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Bulloch official: Dog fighting still goes on
Police urge people report offenders
Pit Bull Petey
This 1994 handout photo from Unversal Studios shows Petey, from the 1994 film "Little Rascals". The image of the American Pit Bull Terrier was once the lovable pooch with the circle around one eye that used its powerful jaws to pull members of the "Little Rascals" from danger. But today, many see the pit bull as something very different: As either the center of a rural, Southern white tradition of animal baiting, or the vicious devil dog snarling on the covers of rap CDs or mauling other dogs for big-time purses, as in the recent indictment of NFL star Michael Vick. - photo by ASSOCIATED PRESS/file
    In a fighting pit, when two dogs run at each other intent on death, it’s not a pretty sight — or sound.
    "They would come at each other across that pit, and when they hit each other, it was like a fist hitting flesh," said Howard Thrower.
    "It's like a bullet hitting a deer — just WHAP!"
    Thrower attended an illicit dog fight in Bulloch County more than 25 years ago while writing a series of stories on the underground practice for the Statesboro Herald.
    Bulloch County animal control officer Joey Sanders said dogfighting still goes on here.
    "We have a lot of backyard dogfighters here, not professionals," he said. "They want to see who's got the baddest dog in Bulloch County."
    In the past, people have been arrested in the area for dogfighting. Lately, there have been few arrests, though. One area of the county is particularly bad, he added.
    The first rule of dogfighting? You don’t talk about dogfighting. That cloak of secrecy makes things hard on law enforcement.
    "Dogfighters are a pretty tight-knit family," Sanders said. "Unless you get a tip on them where something's going to be happening — that's the only way you're going to get them."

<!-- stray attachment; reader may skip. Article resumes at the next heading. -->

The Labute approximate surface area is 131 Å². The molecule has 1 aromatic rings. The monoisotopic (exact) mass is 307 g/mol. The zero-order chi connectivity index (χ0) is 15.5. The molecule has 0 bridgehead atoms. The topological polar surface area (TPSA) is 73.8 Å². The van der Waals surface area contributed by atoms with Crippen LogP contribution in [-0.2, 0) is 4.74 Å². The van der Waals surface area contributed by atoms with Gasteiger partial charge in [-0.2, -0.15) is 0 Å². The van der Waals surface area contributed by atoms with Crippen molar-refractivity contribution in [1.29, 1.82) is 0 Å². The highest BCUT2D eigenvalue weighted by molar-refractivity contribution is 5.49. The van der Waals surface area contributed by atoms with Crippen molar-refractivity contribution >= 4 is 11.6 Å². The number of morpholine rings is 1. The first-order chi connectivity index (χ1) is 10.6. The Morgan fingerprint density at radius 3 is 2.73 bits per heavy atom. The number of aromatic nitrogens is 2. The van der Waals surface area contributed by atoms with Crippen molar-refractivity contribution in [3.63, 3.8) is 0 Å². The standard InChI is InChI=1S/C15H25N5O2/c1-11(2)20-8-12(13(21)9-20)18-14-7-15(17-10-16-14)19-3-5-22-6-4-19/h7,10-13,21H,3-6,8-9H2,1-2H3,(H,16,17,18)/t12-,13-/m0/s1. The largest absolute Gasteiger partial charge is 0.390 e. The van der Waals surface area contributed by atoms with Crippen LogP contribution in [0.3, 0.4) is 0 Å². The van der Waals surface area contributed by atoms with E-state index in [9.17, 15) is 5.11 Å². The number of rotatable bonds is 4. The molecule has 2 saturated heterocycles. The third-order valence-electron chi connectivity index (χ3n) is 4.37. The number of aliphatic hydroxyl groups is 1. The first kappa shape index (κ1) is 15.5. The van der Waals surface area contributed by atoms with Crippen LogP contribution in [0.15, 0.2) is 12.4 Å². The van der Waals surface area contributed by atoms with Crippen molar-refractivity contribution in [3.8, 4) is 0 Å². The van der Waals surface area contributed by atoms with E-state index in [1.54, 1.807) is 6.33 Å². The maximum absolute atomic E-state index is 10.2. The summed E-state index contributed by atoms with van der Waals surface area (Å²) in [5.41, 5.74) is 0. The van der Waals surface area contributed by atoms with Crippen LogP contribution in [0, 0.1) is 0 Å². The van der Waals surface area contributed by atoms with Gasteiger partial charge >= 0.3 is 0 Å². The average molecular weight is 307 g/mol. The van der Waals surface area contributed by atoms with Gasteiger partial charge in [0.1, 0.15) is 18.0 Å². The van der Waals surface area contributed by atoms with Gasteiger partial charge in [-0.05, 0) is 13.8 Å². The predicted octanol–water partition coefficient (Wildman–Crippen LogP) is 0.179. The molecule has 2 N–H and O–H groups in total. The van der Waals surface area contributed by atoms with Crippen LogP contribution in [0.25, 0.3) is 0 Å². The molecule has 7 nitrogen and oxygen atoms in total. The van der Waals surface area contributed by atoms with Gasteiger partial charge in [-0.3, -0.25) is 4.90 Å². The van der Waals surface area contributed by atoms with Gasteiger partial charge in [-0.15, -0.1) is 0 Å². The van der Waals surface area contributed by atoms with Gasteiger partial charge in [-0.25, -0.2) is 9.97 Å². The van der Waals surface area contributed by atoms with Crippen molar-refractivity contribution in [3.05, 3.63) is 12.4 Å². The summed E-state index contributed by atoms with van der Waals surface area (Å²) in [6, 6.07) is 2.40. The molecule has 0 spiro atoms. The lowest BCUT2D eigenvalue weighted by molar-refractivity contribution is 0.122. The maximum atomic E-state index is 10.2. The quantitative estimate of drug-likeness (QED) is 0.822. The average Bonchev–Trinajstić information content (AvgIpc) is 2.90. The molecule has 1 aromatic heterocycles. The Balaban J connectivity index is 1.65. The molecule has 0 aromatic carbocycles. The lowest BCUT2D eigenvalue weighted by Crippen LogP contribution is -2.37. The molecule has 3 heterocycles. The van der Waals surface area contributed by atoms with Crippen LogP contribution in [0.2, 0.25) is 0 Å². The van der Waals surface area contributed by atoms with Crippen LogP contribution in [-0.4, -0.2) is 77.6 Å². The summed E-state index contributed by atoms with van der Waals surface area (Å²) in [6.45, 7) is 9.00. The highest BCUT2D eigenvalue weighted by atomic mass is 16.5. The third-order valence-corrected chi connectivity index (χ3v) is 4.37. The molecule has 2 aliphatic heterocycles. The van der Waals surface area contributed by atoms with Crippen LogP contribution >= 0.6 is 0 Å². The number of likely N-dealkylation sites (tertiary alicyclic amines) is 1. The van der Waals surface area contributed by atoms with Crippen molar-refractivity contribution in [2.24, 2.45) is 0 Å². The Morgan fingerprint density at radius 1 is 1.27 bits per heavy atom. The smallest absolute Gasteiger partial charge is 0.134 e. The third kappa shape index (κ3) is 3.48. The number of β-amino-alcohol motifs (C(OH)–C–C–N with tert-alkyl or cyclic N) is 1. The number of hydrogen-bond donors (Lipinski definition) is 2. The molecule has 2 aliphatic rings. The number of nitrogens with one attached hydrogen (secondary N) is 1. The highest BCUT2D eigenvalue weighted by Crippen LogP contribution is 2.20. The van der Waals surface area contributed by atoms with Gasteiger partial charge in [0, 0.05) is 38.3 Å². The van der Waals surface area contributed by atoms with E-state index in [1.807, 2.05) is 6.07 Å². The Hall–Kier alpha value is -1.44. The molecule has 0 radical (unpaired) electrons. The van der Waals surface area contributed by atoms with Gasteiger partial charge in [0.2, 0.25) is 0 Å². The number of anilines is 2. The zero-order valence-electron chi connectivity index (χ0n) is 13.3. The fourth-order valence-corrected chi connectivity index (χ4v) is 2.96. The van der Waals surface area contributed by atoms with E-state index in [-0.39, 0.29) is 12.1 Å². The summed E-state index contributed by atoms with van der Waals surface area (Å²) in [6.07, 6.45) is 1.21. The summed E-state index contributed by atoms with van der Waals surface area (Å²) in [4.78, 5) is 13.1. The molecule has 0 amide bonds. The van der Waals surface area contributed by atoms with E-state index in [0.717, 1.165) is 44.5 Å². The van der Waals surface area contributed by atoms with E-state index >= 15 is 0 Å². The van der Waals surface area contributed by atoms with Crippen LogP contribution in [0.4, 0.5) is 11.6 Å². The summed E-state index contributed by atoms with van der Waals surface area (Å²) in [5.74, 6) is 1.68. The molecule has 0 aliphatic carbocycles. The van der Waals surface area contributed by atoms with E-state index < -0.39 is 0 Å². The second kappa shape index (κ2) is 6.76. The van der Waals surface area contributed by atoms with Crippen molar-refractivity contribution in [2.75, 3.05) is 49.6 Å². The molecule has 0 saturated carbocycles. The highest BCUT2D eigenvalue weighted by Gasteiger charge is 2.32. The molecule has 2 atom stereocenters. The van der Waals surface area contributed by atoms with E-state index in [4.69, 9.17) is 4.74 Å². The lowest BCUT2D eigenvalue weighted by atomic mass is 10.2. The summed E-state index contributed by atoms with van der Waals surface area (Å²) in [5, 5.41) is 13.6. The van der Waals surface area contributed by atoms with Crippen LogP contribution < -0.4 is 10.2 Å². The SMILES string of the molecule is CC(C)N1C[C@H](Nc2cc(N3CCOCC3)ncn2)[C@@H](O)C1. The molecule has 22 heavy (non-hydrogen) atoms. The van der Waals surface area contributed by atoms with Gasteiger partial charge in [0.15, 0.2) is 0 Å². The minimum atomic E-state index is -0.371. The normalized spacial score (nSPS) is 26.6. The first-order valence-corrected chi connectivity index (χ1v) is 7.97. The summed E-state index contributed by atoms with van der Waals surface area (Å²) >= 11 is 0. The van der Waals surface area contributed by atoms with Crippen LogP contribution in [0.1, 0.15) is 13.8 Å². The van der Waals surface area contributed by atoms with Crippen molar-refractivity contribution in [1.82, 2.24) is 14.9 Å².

Dogfighting has hit the news recently as Atlanta Falcons quarterback Michael Vick was accused by Federal law enforcement officials of running an interstate dogfighting enterprise, “Bad Newz Kennels” from Vick’s property in Virginia.
    Tony Taylor, one of Vick’s co-defendants pled guilty to the charges on Monday, and said that the dogfighting conspiracy was financed almost entirely by Vick.
    The summary of facts signed by Taylor supports the indictment’s claims that the dogfighting ring executed underperforming dogs by drowning, hanging and other brutal means. Taylor admitted shooting one dog and electrocuting another when they did not perform well in test fights in the summer of 2002.
    Vick, 27, attended several dogfights in Virginia and other states with his partners, according to the statement. Prosecutors claim the fights offered purses as high as $26,000.
    Thrower first found about about dogfighting in the area when a man approached him and asked him to write a story comparing dogfighting to human sports like boxing or horse racing.
    Thrower didn't publish the story, but did end up going to a cockfight. Sources began to trust him to keep their anonymity, and he soon ended up at a dogfight.
    "I had to get with my source, and I couldn't take my car, couldn't take a camera," he said.
    Even today, 25 years later, Thrower doesn't mention the names of his sources.
    He didn't know where the field for the fight was, but it was in Bulloch County, and lit by a portable generator.